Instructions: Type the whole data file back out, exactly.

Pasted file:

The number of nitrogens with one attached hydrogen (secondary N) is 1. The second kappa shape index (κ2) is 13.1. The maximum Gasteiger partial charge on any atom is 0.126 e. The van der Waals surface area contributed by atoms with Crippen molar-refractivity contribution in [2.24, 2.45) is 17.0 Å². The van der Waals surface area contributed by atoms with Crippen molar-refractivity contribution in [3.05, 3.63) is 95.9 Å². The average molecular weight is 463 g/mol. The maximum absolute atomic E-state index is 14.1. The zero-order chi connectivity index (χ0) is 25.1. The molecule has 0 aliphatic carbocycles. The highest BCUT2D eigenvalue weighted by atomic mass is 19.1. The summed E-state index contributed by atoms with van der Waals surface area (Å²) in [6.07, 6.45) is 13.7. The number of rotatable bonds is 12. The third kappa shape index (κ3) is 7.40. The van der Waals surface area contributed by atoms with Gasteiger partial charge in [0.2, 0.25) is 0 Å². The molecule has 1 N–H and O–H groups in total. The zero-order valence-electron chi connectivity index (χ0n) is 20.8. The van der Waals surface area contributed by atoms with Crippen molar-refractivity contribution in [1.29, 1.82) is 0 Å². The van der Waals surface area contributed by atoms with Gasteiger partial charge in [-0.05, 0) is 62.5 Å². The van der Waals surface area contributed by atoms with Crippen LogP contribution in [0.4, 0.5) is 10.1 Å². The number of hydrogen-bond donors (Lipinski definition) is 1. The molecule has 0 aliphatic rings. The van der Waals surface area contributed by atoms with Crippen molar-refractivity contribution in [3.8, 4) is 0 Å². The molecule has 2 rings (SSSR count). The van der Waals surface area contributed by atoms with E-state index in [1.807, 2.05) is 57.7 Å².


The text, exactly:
The number of nitrogens with one attached hydrogen (secondary N) is 1. The second kappa shape index (κ2) is 13.1. The maximum Gasteiger partial charge on any atom is 0.126 e. The van der Waals surface area contributed by atoms with Crippen molar-refractivity contribution in [2.24, 2.45) is 17.0 Å². The van der Waals surface area contributed by atoms with Crippen molar-refractivity contribution in [3.05, 3.63) is 95.9 Å². The average molecular weight is 463 g/mol. The maximum absolute atomic E-state index is 14.1. The zero-order chi connectivity index (χ0) is 25.1. The molecule has 0 aliphatic carbocycles. The highest BCUT2D eigenvalue weighted by atomic mass is 19.1. The summed E-state index contributed by atoms with van der Waals surface area (Å²) in [6.07, 6.45) is 13.7. The number of rotatable bonds is 12. The third kappa shape index (κ3) is 7.40. The van der Waals surface area contributed by atoms with Gasteiger partial charge in [0.2, 0.25) is 0 Å². The molecule has 1 N–H and O–H groups in total. The zero-order valence-electron chi connectivity index (χ0n) is 20.8. The van der Waals surface area contributed by atoms with Crippen molar-refractivity contribution in [1.29, 1.82) is 0 Å². The van der Waals surface area contributed by atoms with Gasteiger partial charge in [-0.05, 0) is 62.5 Å². The van der Waals surface area contributed by atoms with Crippen LogP contribution in [0.4, 0.5) is 10.1 Å². The number of hydrogen-bond donors (Lipinski definition) is 1. The molecule has 0 aliphatic rings. The van der Waals surface area contributed by atoms with Crippen molar-refractivity contribution in [3.8, 4) is 0 Å². The molecule has 2 rings (SSSR count). The van der Waals surface area contributed by atoms with E-state index in [1.807, 2.05) is 57.7 Å².